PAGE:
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Beat with a rock


Ben Fenwick September 7th, 2006

According to the police report, bail bondsman Daniel Carroll picked the wrong informant " a key witness against the self-proclaimed "Video Vigilante" " and was beat with a rock. ...

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According to the police report, bail bondsman Daniel Carroll picked the wrong informant " a key witness against the self-proclaimed "Video Vigilante" " and was beat with a rock.

 

The affidavit filed recently in Oklahoma County District Court claims Carroll was assaulted, beaten and robbed by Renee Bonnie McCullough, a self-admitted prostitute; her male companion Gerald Loud; and another unidentified man, after Carroll sought her as an informant.

 

McCullough is in the Oklahoma County Jail, held on $40,000 bond on charges of robbery with a dangerous weapon, according to court records.

 

There was no record of Loud's arrest at press time. Both are witnesses against Brian Bates, whom Lane is accusing in an ongoing felony case of pandering, or pimping. Lane accuses Bates of attempting to pay McCullough and/or other prostitutes to have sex with clients in public places conducive to capturing on video. Bates has denied doing so. The case has so far been dropped and refiled by Lane, and is scheduled to be dropped and refiled again, according to court documents.

 

In McCullough's recent arrest, a probable cause affidavit states Carroll sought a subject who had an outstanding warrant and contacted McCullough at the Green Carpet Inn, located at 1629 S. Prospect. According to the affidavit, McCullough claimed she knew the subject and said she would give Carroll the information if he gave her something to eat.

 

The affidavit states Carroll drove her to the Iron Skillet restaurant located near S. Lincoln Boulevard and E. Reno Avenue and bought her some food. She then refused to give Carroll any information until he drove her back to the motel, which he then did.

 

Upon arrival, McCullough allegedly asked Carroll for money before she would give him the information on the person he sought. Carroll refused, but McCullough then demanded money from him, the affidavit states. He refused again, according to the affidavit. The affidavit states McCullough then used a two-way radio to contact someone.

 

A police report filed with the affidavit states McCullough "then clicked her two way rapidly when two male suspects came out towards the truck."

 

The affidavit states that as the two men approached the truck, Carroll attempted to drive away from the scene, but that McCullough threw the gearshift into park. One of the two men opened Carroll's driver-side door and began punching him in the face. He was hit "with a softball-sized rock in the head," according to the police report. The affidavit said one of the men threw the rock and hit Carroll in the mouth.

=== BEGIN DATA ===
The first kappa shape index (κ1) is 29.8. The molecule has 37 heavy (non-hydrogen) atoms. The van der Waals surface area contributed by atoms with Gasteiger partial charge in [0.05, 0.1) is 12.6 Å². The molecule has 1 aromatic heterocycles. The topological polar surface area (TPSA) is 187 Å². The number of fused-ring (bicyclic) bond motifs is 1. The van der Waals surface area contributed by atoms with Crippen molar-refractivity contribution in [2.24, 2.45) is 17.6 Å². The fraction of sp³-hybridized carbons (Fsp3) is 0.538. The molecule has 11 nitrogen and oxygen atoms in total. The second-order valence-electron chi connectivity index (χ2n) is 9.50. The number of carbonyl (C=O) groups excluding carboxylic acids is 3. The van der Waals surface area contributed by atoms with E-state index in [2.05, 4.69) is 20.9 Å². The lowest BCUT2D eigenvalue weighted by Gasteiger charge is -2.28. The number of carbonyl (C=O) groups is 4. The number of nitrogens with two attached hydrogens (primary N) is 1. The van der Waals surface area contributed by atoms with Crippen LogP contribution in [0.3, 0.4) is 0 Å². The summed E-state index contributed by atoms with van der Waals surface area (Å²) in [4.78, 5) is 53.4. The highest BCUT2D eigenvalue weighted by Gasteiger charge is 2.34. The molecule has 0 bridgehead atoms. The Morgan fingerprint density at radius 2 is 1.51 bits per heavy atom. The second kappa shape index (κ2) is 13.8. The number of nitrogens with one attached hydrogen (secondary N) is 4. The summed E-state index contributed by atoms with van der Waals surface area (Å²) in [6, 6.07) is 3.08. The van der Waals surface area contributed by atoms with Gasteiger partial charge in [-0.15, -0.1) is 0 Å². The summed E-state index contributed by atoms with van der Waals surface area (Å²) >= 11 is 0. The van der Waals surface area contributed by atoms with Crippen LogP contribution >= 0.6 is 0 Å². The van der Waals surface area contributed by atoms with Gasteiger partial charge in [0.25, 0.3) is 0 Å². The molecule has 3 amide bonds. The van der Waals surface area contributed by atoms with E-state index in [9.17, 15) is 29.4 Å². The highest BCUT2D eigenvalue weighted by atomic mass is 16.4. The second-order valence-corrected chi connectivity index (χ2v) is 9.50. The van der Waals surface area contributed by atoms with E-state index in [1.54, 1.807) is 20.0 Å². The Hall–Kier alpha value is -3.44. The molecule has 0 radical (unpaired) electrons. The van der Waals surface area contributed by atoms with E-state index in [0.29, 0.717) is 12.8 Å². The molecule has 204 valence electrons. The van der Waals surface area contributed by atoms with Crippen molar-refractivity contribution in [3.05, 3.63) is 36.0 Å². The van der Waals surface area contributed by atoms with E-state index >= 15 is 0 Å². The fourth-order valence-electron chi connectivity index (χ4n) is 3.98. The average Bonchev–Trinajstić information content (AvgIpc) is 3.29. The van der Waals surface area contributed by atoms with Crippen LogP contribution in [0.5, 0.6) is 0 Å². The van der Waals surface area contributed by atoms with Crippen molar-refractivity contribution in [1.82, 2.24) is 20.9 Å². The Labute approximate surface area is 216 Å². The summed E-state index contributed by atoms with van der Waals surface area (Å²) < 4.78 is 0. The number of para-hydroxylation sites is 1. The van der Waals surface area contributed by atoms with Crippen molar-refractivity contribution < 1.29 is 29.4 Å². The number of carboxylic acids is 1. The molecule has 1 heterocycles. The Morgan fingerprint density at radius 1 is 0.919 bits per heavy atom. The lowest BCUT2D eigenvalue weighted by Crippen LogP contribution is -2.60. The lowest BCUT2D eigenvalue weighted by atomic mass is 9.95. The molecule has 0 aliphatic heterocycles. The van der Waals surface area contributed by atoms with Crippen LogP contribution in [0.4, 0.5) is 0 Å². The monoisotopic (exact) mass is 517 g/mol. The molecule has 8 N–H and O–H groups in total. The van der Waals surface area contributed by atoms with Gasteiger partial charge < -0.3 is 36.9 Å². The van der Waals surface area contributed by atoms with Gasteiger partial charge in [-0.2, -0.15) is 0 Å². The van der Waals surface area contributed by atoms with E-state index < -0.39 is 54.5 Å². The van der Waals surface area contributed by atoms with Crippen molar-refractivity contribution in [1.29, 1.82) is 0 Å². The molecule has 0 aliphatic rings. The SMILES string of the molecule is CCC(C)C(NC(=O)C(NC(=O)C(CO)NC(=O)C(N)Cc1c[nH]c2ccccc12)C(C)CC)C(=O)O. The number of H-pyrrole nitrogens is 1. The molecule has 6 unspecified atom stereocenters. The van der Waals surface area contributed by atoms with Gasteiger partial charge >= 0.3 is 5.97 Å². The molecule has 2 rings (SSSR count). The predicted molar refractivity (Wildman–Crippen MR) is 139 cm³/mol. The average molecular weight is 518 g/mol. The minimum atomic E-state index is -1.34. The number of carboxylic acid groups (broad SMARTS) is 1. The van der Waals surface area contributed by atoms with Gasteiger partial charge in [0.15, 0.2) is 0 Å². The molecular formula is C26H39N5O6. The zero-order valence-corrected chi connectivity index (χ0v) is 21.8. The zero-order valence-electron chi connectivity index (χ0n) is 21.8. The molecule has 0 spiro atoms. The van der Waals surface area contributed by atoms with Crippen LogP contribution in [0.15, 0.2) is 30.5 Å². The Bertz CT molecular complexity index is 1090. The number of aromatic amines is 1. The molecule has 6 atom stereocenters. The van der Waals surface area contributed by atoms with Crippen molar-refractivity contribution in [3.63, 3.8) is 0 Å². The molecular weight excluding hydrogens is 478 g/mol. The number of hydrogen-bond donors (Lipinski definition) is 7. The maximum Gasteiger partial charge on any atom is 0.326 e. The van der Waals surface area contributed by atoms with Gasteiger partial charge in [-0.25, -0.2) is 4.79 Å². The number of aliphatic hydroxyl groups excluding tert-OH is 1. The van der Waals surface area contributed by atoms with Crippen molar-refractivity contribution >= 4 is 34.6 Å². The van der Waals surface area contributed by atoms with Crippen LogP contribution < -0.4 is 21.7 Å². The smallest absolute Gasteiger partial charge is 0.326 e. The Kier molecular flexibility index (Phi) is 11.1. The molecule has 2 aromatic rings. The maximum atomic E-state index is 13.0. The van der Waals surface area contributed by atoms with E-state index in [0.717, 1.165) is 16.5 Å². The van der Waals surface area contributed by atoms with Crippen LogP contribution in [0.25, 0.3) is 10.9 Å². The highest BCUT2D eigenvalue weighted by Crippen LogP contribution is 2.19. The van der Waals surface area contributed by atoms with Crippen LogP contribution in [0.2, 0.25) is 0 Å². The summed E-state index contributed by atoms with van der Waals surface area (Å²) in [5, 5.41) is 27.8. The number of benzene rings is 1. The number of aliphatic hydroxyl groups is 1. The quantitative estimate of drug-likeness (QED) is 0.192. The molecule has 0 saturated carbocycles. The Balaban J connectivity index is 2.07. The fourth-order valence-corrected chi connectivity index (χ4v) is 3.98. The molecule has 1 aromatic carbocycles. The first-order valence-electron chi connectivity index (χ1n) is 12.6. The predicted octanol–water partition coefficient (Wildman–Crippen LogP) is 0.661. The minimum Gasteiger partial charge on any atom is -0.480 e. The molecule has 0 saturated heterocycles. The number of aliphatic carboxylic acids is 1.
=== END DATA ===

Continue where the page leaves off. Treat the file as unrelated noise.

Meanwhile, according to the affidavit, McCullough punched Carroll from her position on the passenger side of his truck. Then she allegedly reached into Carroll's shirt pocket and took out $63 in cash. McCullough and the two men then ran to the hotel, the affidavit states. Carroll drove away and called police, according to the affidavit.

 

Police arrived and found McCullough. Carroll identified her as the person who robbed him, according to the affidavit. Police arrested her and advised her of her rights. According to the affidavit, McCullough admitted meeting with Carroll but denied robbing him. McCullough told police, however, that the man who opened Carroll's driver-side door and punched him was her "old man," according to the affidavit. The affidavit states that Carroll later identified Loud from a photo lineup.

 

Loud recently testified before the state's multicounty grand jury " a grand jury steered by Lane's office " in the case against Bates. Video of Loud broadcast on KFOR-TV Channel 4 showed him walking in to testify using a walker or cane, a marked contrast from Carroll's last sighting of him running away to the motel.

 

Bates' attorney, Scott Adams, refused comment, saying he needed time to review the recent filings on McCullough and Loud.

 

In a recent interview, Lane said he was going to drop the grand jury indictment against Bates and then refile the charges under the auspices of his office, a procedure called "filing on criminal information." He called the move "a legal formality."

 

"The indictment is always dismissed and replaced with a criminal information," Lane said. "That has always been done here, in this state. I guarantee you, anytime we have been involved in a grand jury indictment. It's nothing to do with the case."

 

Lane insisted in the viability of the case against Bates and that he wasn't dropping it.

 

"(Otherwise,) I would not have taken that to a grand jury," Lane said. "How colossally stupid. I mean, I would have to confess stupid. You would finally get me on the record confessing stupid if, suddenly, I decided, 'Oh, my gosh, we're gonna dismiss all this because of "¦ something.'"

 

Oklahoma County District Judge Ray Elliott, a former prosecutor under former District Attorney Bob Macy, said the viability of the case against Bates rests on McCullough's credibility.

 

 
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